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  #1  
Old 11-25-2011
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Question cranial nerves IX and X are accidentally cut bilaterally

Q. 59. During surgical removal of an invasive glioma from the skull base, cranial nerves IX and X are accidentally cut bilaterally. What would be the immediate change in the patient's hemodynamic condition?
A. Bradycardia with hypertension
B. Bradycardia with hypotension
C. Sinus arrhythmia with hypotension
D. Tachycardia with hypertension
E. Tachycardia with hypotension
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Old 11-25-2011
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not sure attempting...D...as hes in surgery n cn cut so no reflex on heart
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  #3  
Old 11-25-2011
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Arrow D

its D

Whats the correct ans?
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Old 11-25-2011
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I will go with D decrease vagal activity result in decrease parasympathetic effect in HR and glossopharyngeal injury part of carotid response will result in deccrease firing hence increase sympathetic activity on blood vessels resulting in HTN
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Old 11-26-2011
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D it's a kaplan q. thanks for posting it.
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Old 11-26-2011
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D is the correct answer and B if you stimulate the IX
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Old 11-27-2011
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he answer is C.

The glossopharyngeal nerve (CN IX) and the vagus nerve (CN X) carry afferent information to the medulla from the carotid sinus and aortic arch baroreceptors, respectively. The firing rate of these neurons increases with increasing blood pressure. Therefore, stimulation of the glossopharyngeal nerve sends the medulla a false signal that the animal has suddenly had an increase in blood pressure. This elicits a baroreceptor reflex resulting in a decrease in sympathetic outflow and an increase in parasympathetic outflow, leading to hypotension and bradycardia.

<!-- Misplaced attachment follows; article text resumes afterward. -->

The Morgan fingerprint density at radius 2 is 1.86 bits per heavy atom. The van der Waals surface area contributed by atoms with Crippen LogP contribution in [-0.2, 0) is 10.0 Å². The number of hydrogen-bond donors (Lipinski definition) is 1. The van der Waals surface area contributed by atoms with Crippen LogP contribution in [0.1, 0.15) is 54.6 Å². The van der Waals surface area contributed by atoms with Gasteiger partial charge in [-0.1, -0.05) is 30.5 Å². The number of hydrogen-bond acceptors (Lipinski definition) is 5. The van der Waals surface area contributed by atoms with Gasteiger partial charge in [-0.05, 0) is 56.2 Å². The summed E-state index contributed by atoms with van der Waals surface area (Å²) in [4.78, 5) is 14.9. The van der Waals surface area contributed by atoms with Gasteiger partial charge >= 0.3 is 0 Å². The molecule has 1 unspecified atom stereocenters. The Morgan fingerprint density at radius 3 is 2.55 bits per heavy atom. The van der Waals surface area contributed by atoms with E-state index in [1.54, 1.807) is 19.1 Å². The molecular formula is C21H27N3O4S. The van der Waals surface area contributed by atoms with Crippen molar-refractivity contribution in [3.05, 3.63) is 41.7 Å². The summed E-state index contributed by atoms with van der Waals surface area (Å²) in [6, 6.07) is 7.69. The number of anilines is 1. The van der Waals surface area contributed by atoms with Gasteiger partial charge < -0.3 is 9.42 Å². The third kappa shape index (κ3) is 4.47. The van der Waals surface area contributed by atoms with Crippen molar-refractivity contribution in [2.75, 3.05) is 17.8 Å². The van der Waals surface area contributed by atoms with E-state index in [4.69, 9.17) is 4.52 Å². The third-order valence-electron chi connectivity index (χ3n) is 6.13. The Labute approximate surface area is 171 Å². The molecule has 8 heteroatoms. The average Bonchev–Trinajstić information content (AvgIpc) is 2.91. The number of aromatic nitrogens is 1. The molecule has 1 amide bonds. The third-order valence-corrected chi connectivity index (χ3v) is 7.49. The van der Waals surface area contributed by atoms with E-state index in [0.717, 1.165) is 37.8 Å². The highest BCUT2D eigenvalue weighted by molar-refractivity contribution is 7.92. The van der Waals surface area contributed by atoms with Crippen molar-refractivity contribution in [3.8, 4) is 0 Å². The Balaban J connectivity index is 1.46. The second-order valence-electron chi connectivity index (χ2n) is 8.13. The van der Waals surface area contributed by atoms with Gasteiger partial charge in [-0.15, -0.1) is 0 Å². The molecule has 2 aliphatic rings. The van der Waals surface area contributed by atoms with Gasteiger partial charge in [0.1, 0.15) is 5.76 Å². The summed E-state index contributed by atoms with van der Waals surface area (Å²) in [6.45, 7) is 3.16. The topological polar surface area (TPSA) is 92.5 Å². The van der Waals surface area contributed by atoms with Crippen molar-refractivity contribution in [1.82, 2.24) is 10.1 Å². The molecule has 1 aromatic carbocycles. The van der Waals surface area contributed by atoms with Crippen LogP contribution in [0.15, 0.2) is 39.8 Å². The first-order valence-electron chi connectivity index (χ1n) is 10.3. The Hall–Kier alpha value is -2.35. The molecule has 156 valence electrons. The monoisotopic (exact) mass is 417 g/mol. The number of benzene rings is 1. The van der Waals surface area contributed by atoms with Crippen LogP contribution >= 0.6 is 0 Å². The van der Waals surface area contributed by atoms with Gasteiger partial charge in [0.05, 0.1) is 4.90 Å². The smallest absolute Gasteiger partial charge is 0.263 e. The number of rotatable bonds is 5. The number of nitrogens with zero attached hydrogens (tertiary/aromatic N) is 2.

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Originally Posted by miss patho View Post
he answer is C.

The glossopharyngeal nerve (CN IX) and the vagus nerve (CN X) carry afferent information to the medulla from the carotid sinus and aortic arch baroreceptors, respectively. The firing rate of these neurons increases with increasing blood pressure. Therefore, stimulation of the glossopharyngeal nerve sends the medulla a false signal that the animal has suddenly had an increase in blood pressure. This elicits a baroreceptor reflex resulting in a decrease in sympathetic outflow and an increase in parasympathetic outflow, leading to hypotension and bradycardia.
I think thats not the right answer as when the nerves are cut it will resemble a state of hypotension which will lead to sympathetic firing and increase in HR and BP. Atleast this is what the KPN says.

So i think the ans is still D
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Hey I agree to! Cutting of the nerves would signal a drop in BP, so I think its D.
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Old 07-16-2012
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Correct Answer The correct answer is D

The correct answer is D. The glossopharyngeal nerve (CN IX) and the vagus nerve (CN X) carry afferent information to the medulla from the carotid sinus and aortic arch baroreceptors, respectively. The firing rate of these neurons increases with increasing blood pressure. Therefore, severing these nerves sends the medulla a false signal that the patient has suddenly lost all blood pressure. This elicits a baroreceptor reflex, resulting in an increase in sympathetic outflow and leading to tachycardia and hypertension.
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